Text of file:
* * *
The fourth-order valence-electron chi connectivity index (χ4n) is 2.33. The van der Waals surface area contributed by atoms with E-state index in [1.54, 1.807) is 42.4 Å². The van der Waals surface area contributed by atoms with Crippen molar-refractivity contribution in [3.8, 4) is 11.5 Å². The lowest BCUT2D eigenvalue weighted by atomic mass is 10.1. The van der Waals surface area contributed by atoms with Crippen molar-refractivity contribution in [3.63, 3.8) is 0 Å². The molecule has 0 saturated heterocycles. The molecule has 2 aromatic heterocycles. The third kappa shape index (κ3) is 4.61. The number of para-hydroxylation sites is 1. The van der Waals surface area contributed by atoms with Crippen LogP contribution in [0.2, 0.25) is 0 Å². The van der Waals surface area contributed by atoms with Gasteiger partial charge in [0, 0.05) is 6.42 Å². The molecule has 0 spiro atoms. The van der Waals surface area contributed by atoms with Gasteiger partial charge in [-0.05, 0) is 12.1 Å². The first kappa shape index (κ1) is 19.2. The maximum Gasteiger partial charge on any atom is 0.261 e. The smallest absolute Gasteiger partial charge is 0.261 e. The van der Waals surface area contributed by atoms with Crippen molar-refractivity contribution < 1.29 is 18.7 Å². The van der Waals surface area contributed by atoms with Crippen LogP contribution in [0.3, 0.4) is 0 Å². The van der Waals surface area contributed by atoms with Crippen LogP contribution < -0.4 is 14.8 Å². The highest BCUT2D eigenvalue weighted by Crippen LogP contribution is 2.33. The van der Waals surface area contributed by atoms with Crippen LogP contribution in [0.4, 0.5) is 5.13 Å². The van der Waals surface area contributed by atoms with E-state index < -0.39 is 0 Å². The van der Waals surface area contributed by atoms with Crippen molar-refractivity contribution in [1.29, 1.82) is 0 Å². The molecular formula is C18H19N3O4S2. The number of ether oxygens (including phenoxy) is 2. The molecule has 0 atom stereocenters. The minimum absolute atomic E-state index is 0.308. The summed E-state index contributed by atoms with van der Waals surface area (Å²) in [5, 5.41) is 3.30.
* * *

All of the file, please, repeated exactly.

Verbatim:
The fourth-order valence-electron chi connectivity index (χ4n) is 2.33. The van der Waals surface area contributed by atoms with E-state index in [1.54, 1.807) is 42.4 Å². The van der Waals surface area contributed by atoms with Crippen molar-refractivity contribution in [3.8, 4) is 11.5 Å². The lowest BCUT2D eigenvalue weighted by atomic mass is 10.1. The van der Waals surface area contributed by atoms with Crippen molar-refractivity contribution in [3.63, 3.8) is 0 Å². The molecule has 0 saturated heterocycles. The molecule has 2 aromatic heterocycles. The third kappa shape index (κ3) is 4.61. The number of para-hydroxylation sites is 1. The van der Waals surface area contributed by atoms with Crippen LogP contribution in [0.2, 0.25) is 0 Å². The van der Waals surface area contributed by atoms with Gasteiger partial charge in [0, 0.05) is 6.42 Å². The molecule has 0 spiro atoms. The van der Waals surface area contributed by atoms with Gasteiger partial charge in [-0.05, 0) is 12.1 Å². The first kappa shape index (κ1) is 19.2. The maximum Gasteiger partial charge on any atom is 0.261 e. The smallest absolute Gasteiger partial charge is 0.261 e. The van der Waals surface area contributed by atoms with Crippen molar-refractivity contribution < 1.29 is 18.7 Å². The van der Waals surface area contributed by atoms with Crippen LogP contribution in [0.3, 0.4) is 0 Å². The van der Waals surface area contributed by atoms with Crippen LogP contribution < -0.4 is 14.8 Å². The highest BCUT2D eigenvalue weighted by Crippen LogP contribution is 2.33. The van der Waals surface area contributed by atoms with Crippen LogP contribution in [0.4, 0.5) is 5.13 Å². The van der Waals surface area contributed by atoms with E-state index < -0.39 is 0 Å². The van der Waals surface area contributed by atoms with Crippen molar-refractivity contribution in [1.29, 1.82) is 0 Å². The molecular formula is C18H19N3O4S2. The number of ether oxygens (including phenoxy) is 2. The molecule has 0 atom stereocenters. The minimum absolute atomic E-state index is 0.308. The summed E-state index contributed by atoms with van der Waals surface area (Å²) in [5, 5.41) is 3.30.